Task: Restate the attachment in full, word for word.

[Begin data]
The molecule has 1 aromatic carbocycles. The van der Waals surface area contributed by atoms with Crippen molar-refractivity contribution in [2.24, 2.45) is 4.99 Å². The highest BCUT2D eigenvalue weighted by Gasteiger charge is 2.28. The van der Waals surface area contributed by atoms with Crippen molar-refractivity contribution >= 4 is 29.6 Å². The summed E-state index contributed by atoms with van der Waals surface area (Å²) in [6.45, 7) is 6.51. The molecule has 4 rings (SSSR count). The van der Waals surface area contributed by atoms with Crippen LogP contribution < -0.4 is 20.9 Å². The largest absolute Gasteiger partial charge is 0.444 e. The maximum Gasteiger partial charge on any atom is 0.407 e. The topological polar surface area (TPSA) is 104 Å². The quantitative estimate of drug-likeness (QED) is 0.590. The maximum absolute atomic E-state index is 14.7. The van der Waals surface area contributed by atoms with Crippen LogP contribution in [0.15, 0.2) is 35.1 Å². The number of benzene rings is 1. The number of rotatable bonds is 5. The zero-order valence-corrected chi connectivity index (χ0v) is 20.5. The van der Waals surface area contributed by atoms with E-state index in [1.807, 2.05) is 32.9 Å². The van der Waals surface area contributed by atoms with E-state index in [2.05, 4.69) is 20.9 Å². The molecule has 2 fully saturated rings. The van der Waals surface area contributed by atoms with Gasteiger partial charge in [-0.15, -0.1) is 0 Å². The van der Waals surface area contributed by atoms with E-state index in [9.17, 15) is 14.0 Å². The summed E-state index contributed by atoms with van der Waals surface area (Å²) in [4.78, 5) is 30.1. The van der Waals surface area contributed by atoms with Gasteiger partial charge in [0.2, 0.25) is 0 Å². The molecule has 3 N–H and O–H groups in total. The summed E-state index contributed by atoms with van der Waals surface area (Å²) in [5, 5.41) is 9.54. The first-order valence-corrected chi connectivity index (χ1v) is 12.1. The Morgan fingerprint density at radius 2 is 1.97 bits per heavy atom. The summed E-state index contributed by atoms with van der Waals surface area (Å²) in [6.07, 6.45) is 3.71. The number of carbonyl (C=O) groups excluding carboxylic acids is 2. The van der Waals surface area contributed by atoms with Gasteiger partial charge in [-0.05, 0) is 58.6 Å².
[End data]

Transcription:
The molecule has 1 aromatic carbocycles. The van der Waals surface area contributed by atoms with Crippen molar-refractivity contribution in [2.24, 2.45) is 4.99 Å². The highest BCUT2D eigenvalue weighted by Gasteiger charge is 2.28. The van der Waals surface area contributed by atoms with Crippen molar-refractivity contribution >= 4 is 29.6 Å². The summed E-state index contributed by atoms with van der Waals surface area (Å²) in [6.45, 7) is 6.51. The molecule has 4 rings (SSSR count). The van der Waals surface area contributed by atoms with Crippen LogP contribution < -0.4 is 20.9 Å². The largest absolute Gasteiger partial charge is 0.444 e. The maximum Gasteiger partial charge on any atom is 0.407 e. The topological polar surface area (TPSA) is 104 Å². The quantitative estimate of drug-likeness (QED) is 0.590. The maximum absolute atomic E-state index is 14.7. The van der Waals surface area contributed by atoms with Crippen LogP contribution in [0.15, 0.2) is 35.1 Å². The number of benzene rings is 1. The number of rotatable bonds is 5. The zero-order valence-corrected chi connectivity index (χ0v) is 20.5. The van der Waals surface area contributed by atoms with E-state index in [1.807, 2.05) is 32.9 Å². The van der Waals surface area contributed by atoms with E-state index in [2.05, 4.69) is 20.9 Å². The molecule has 2 fully saturated rings. The van der Waals surface area contributed by atoms with Gasteiger partial charge in [-0.15, -0.1) is 0 Å². The van der Waals surface area contributed by atoms with E-state index in [9.17, 15) is 14.0 Å². The summed E-state index contributed by atoms with van der Waals surface area (Å²) in [4.78, 5) is 30.1. The van der Waals surface area contributed by atoms with Gasteiger partial charge in [0.2, 0.25) is 0 Å². The molecule has 3 N–H and O–H groups in total. The summed E-state index contributed by atoms with van der Waals surface area (Å²) in [5, 5.41) is 9.54. The first-order valence-corrected chi connectivity index (χ1v) is 12.1. The Morgan fingerprint density at radius 2 is 1.97 bits per heavy atom. The summed E-state index contributed by atoms with van der Waals surface area (Å²) in [6.07, 6.45) is 3.71. The number of carbonyl (C=O) groups excluding carboxylic acids is 2. The van der Waals surface area contributed by atoms with Gasteiger partial charge in [-0.05, 0) is 58.6 Å².